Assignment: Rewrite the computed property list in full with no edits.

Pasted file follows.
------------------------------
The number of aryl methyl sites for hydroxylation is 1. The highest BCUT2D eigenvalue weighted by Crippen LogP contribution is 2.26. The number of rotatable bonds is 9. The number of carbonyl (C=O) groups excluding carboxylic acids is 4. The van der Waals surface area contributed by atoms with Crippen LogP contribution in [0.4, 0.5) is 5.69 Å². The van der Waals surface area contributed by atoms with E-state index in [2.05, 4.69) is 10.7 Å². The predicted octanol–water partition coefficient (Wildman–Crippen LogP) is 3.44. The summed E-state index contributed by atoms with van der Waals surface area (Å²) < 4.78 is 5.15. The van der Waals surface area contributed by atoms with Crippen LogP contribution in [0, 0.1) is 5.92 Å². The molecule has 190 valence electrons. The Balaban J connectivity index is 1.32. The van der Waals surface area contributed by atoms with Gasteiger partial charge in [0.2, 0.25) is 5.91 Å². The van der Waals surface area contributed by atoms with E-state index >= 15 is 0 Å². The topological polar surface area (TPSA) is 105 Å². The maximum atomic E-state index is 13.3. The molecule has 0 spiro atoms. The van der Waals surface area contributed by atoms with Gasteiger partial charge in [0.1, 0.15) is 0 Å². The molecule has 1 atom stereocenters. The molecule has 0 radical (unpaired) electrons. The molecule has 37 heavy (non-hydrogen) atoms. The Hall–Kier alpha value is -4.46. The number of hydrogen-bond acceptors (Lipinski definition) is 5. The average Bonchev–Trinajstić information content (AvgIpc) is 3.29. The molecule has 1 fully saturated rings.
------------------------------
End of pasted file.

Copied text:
The number of aryl methyl sites for hydroxylation is 1. The highest BCUT2D eigenvalue weighted by Crippen LogP contribution is 2.26. The number of rotatable bonds is 9. The number of carbonyl (C=O) groups excluding carboxylic acids is 4. The van der Waals surface area contributed by atoms with Crippen LogP contribution in [0.4, 0.5) is 5.69 Å². The van der Waals surface area contributed by atoms with E-state index in [2.05, 4.69) is 10.7 Å². The predicted octanol–water partition coefficient (Wildman–Crippen LogP) is 3.44. The summed E-state index contributed by atoms with van der Waals surface area (Å²) < 4.78 is 5.15. The van der Waals surface area contributed by atoms with Crippen LogP contribution in [0, 0.1) is 5.92 Å². The molecule has 190 valence electrons. The Balaban J connectivity index is 1.32. The van der Waals surface area contributed by atoms with Gasteiger partial charge in [0.2, 0.25) is 5.91 Å². The van der Waals surface area contributed by atoms with E-state index >= 15 is 0 Å². The topological polar surface area (TPSA) is 105 Å². The maximum atomic E-state index is 13.3. The molecule has 0 spiro atoms. The van der Waals surface area contributed by atoms with Gasteiger partial charge in [0.1, 0.15) is 0 Å². The molecule has 1 atom stereocenters. The molecule has 0 radical (unpaired) electrons. The molecule has 37 heavy (non-hydrogen) atoms. The Hall–Kier alpha value is -4.46. The number of hydrogen-bond acceptors (Lipinski definition) is 5. The average Bonchev–Trinajstić information content (AvgIpc) is 3.29. The molecule has 1 fully saturated rings.